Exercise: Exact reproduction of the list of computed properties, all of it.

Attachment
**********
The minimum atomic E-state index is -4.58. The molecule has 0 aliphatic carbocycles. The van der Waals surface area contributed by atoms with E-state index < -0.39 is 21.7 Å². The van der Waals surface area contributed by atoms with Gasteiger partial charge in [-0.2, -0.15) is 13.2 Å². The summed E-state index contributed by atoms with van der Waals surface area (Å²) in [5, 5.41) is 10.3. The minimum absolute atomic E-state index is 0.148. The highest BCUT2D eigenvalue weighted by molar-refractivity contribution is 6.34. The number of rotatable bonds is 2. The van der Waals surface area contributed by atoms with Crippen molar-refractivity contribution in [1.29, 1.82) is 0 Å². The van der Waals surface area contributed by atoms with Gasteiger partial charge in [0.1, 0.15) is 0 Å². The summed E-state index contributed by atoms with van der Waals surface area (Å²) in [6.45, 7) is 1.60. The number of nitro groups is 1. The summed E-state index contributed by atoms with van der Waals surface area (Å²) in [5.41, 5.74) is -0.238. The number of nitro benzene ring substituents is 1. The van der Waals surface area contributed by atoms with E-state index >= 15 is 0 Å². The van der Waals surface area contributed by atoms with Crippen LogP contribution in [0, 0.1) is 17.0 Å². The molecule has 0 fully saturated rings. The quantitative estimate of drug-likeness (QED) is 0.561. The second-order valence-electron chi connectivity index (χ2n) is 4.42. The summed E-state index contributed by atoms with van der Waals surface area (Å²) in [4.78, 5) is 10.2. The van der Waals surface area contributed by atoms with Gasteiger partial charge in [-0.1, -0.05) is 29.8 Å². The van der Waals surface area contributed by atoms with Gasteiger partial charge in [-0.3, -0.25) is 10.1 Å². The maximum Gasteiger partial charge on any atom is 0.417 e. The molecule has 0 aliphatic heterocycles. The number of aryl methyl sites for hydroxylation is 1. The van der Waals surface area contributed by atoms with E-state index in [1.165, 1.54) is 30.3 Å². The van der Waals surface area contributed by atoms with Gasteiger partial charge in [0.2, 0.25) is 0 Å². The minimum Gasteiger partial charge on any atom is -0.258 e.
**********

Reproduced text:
The minimum atomic E-state index is -4.58. The molecule has 0 aliphatic carbocycles. The van der Waals surface area contributed by atoms with E-state index < -0.39 is 21.7 Å². The van der Waals surface area contributed by atoms with Gasteiger partial charge in [-0.2, -0.15) is 13.2 Å². The summed E-state index contributed by atoms with van der Waals surface area (Å²) in [5, 5.41) is 10.3. The minimum absolute atomic E-state index is 0.148. The highest BCUT2D eigenvalue weighted by molar-refractivity contribution is 6.34. The number of rotatable bonds is 2. The van der Waals surface area contributed by atoms with Crippen molar-refractivity contribution in [1.29, 1.82) is 0 Å². The van der Waals surface area contributed by atoms with Gasteiger partial charge in [0.1, 0.15) is 0 Å². The summed E-state index contributed by atoms with van der Waals surface area (Å²) in [6.45, 7) is 1.60. The number of nitro groups is 1. The summed E-state index contributed by atoms with van der Waals surface area (Å²) in [5.41, 5.74) is -0.238. The number of nitro benzene ring substituents is 1. The van der Waals surface area contributed by atoms with E-state index >= 15 is 0 Å². The van der Waals surface area contributed by atoms with Crippen LogP contribution in [0, 0.1) is 17.0 Å². The molecule has 0 fully saturated rings. The quantitative estimate of drug-likeness (QED) is 0.561. The second-order valence-electron chi connectivity index (χ2n) is 4.42. The summed E-state index contributed by atoms with van der Waals surface area (Å²) in [4.78, 5) is 10.2. The van der Waals surface area contributed by atoms with Gasteiger partial charge in [-0.1, -0.05) is 29.8 Å². The van der Waals surface area contributed by atoms with Gasteiger partial charge in [-0.3, -0.25) is 10.1 Å². The maximum Gasteiger partial charge on any atom is 0.417 e. The molecule has 0 aliphatic heterocycles. The number of aryl methyl sites for hydroxylation is 1. The van der Waals surface area contributed by atoms with E-state index in [1.165, 1.54) is 30.3 Å². The van der Waals surface area contributed by atoms with Gasteiger partial charge in [0.2, 0.25) is 0 Å². The minimum Gasteiger partial charge on any atom is -0.258 e.